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New details emerge on Libya embassy evacuation

Jul. 26, 2014 - 06:00AM   |  
Marines secure departure of Tripoli Embassy person
A quick reaction force with Special-Purpose Marine Air-Ground Task Force Crisis Response prepares to depart Naval Air Station Sigonella, Italy, in support of a military assisted departure from the U.S. Embassy in Tripoli, Libya, Saturday. The Department of State, in coordination with the U.S. Ambassador for Libya, requested Department of Defense support for a military-assisted departure of embassy personnel. (1st Lt. Maida Kalic/Marine Corps)
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MV-22B tiltrotor Ospreys with Special-Purpose Marine Air-Ground Task Force Crisis Response prepare to take off in support of a military assisted departure from the U.S. Embassy in Tripoli, Libya, on Saturday. (1st Lt. Maida Kalic/Marine Corps)

Dozens of U.S. Marines and at least seven military aircraft were involved in Saturday’s embassy evacuation operation in Libya, Military Times has learned.

Embassy staff members were driven in vehicles from their compound in Tripoli to Tunisia, according to the Pentagon’s top spokesman, Rear Adm. John Kirby. They were escorted by the embassy’s Marine security guard detachment, which for the last several months has been reinforced by conventional infantry Marines assigned to Task Force Tripoli.

Military officials have not disclosed the precise number of Marines assigned to the embassy in Libya, but NBC News reported Saturday that 80 “heavily armed” Marines were among the 158 Americans who vacated the compound.

Personnel from the embassy were evacuated as security deteriorated in Tripoli, the capital. "Due to the ongoing violence resulting from clashes between Libyan militias in the immediate vicinity of the U.S. Embassy in Tripoli, we have temporarily relocated all of our personnel out of Libya," State Department spokeswoman Marie Harf said in a statement, according to USA Today.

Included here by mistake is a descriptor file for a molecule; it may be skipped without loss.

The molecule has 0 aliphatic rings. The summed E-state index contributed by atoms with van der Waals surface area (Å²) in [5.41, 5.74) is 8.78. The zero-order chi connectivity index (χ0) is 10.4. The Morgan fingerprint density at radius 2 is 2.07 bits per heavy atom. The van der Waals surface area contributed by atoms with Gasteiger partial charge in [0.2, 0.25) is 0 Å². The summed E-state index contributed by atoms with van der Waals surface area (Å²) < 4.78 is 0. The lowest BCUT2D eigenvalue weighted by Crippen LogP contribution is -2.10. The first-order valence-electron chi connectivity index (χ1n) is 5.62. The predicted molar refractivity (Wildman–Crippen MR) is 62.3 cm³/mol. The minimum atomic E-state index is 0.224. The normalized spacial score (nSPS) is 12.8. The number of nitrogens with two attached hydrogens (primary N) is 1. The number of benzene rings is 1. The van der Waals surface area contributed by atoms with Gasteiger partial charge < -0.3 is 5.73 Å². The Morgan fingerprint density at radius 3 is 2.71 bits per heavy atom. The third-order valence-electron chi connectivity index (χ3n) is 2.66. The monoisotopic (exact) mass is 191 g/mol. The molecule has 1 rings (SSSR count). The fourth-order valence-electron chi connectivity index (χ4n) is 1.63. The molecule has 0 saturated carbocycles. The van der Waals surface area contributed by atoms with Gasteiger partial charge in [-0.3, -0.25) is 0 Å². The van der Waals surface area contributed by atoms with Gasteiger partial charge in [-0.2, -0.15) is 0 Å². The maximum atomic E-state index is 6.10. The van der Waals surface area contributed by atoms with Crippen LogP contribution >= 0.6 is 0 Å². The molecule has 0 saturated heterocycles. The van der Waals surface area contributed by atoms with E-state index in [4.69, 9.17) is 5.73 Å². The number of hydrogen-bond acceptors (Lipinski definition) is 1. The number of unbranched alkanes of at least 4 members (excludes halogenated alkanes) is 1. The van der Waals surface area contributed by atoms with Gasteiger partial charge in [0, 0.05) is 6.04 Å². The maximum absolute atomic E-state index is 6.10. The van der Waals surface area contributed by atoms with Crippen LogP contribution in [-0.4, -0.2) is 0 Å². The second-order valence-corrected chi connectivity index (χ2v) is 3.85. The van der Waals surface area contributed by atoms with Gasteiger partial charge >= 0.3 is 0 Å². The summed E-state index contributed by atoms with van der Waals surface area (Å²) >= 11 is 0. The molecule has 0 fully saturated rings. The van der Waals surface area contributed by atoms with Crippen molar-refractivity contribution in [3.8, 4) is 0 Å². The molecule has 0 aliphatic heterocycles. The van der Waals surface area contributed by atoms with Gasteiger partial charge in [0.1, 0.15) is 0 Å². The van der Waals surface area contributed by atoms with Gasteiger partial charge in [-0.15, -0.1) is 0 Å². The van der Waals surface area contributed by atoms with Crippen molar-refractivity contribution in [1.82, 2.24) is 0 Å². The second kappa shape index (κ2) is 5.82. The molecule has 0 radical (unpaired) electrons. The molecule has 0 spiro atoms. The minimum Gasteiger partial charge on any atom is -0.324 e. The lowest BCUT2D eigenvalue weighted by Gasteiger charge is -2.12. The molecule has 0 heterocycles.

Embassy staff and their Marine escorts left the capital around 5 a.m. The operation lasted five hours, ending without incident, officials said.

Overhead, three Air Force F-16 fighters and two Marine Corps MV-22 Ospreys kept watch on the convoy, said Tom Saunders, a spokesman for U.S. Africa Command in Germany. The aircraft were accompanied by an unspecified number of surveillance drones.

“We did provide [intelligence, surveillance and reconnaissance] support,” Saunders said, “but as a matter of policy we don't discuss ISR operations, to include the number of assets supporting a mission.”

The F-16s, which flew out of Aviano Air Base in Italy, were supported by a KC-135 aerial refueling tanker from RAF Mildenhall in England, Saunders said.

A 24-man Marine quick reaction force and a two-person medical team were inside the Ospreys, Saunders said. They were supported by a KC-130 refueling tanker. All of those personnel are assigned to Special-Purpose Marine Air-Ground Task Force Crisis Response based in Naval Air Station Sigonella, Italy.

The crisis-response force and Task Force Tripoli are manned by members of 3rd Battalion, 8th Marines, out of Camp Lejeune, N.C. They are scheduled to be replaced in the coming weeks by members of 2nd Battalion, 2nd Marines, also out of Lejeune.

With reporting by staff writer Gina Harkins.

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